Friday, August 24, 2012

The Next Data Rock Star

I miss the 1980s, there was lots to like about that time: great music, a lifestyle less cluttered by technology, crazy hair, the fact that I could still grow enough hair to have crazy hair. For most of my adulthood if you had asked me which time in my life I'd like to go back to I'd have picked the 1980s. But now I'm not so sure, I'm starting to pine for the late 1990s through to the mid 2000s. Why? Because, that was a time when quite a few data folks working in the business intelligence arena were the rock stars of IT.

I'm lucky enough to have worked on my fair share of interesting and high profile data warehousing and BI gigs during that period. The problems I had the privilege of working on were often difficult, few (if any) commodity solutions or services had manifested, and the solutions we provided were often anything but cheap. However in solving those problems we added real value to the business, at times doing things that their traditional IT staff or software vendors had said couldn't be done or had tried (and failed) to solve with more application centric approaches. Perhaps most importantly during that period few BI projects were undertaken unless the business could really see the benefit. Maybe this was because of the high cost, maybe not. Whatever the reason, those of us lucky enough to be leading the charge and playing key roles in these projects often got the accolades of not just our IT and data colleagues but also  of key business stakeholders as well. I was fortunate to parlay this into a successful consulting career  with word of mouth securing a series of back to back BI engagements stretching for over a decade.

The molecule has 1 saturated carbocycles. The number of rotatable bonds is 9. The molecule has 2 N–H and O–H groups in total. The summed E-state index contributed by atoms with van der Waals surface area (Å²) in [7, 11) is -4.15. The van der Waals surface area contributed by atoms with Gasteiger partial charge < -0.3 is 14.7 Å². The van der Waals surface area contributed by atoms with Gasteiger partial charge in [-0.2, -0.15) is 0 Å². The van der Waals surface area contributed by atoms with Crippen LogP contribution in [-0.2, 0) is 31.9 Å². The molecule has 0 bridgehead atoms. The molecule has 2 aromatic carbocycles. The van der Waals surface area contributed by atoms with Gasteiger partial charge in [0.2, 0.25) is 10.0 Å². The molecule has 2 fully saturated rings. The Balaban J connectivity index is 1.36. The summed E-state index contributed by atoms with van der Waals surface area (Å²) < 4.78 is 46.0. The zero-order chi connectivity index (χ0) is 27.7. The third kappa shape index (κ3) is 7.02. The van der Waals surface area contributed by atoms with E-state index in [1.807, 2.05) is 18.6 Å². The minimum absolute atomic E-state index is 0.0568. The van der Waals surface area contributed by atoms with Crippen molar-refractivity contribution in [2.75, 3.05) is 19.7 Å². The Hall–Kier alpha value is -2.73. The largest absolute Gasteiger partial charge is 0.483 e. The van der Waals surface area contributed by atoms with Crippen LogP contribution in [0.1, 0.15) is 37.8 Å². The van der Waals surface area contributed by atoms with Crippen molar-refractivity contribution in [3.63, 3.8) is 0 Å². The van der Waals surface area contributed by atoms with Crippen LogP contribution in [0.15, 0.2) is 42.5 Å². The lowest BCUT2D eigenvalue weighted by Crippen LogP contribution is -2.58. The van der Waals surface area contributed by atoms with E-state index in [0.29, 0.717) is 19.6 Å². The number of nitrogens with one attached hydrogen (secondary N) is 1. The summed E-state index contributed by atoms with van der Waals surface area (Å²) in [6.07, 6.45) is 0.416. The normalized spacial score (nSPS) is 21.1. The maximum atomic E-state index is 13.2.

But I fear that the BI Rock Star is a thing of the past. It's becoming a crowded field. Any number of people now "do BI" and what was once bordering on black magic is commodity thanks to advances in (BI) software products and hardware processing power. Even worse, the phrase "reporting" is commonly be used almost interchangeably with "business intelligence". We've all too often moved away using BI undertakings to support complex decisions and solve wicked problems to one where often all too many reports are produced for banal reasons or reasons unknown. It's no wonder then that business stakeholders seem to be seeing less value from their business intelligence dollar.

So, if BI is indeed on the wane, I wonder where the next Data Rock Star will come from. If I was to encourage my kids into the field where would I point them? Will the Data Scientists be the next wave to be lauded by the business, or will those jumping on the Big Data bandwagon get that privilege? Maybe those playing in the NoSQL space are about to be thrust to glory, or perhaps the social media tsunami will mean that's it the intersection of all three which will be the sweet spot. I actually think it won't be any of these. Both Big Data and Data Scientists to me still feel like buzz words - hot topics - that the industry has thrown up and bandied about to the point where airline magazine syndrome has kicked in. I don't see the clear path to the wide stream killer need that means business stakeholders will clamour for solutions in these areas enmasse any time soon.

So, if you can see more clearly than I, I'd love to know what the next big data thing will be. I miss being a rock star!

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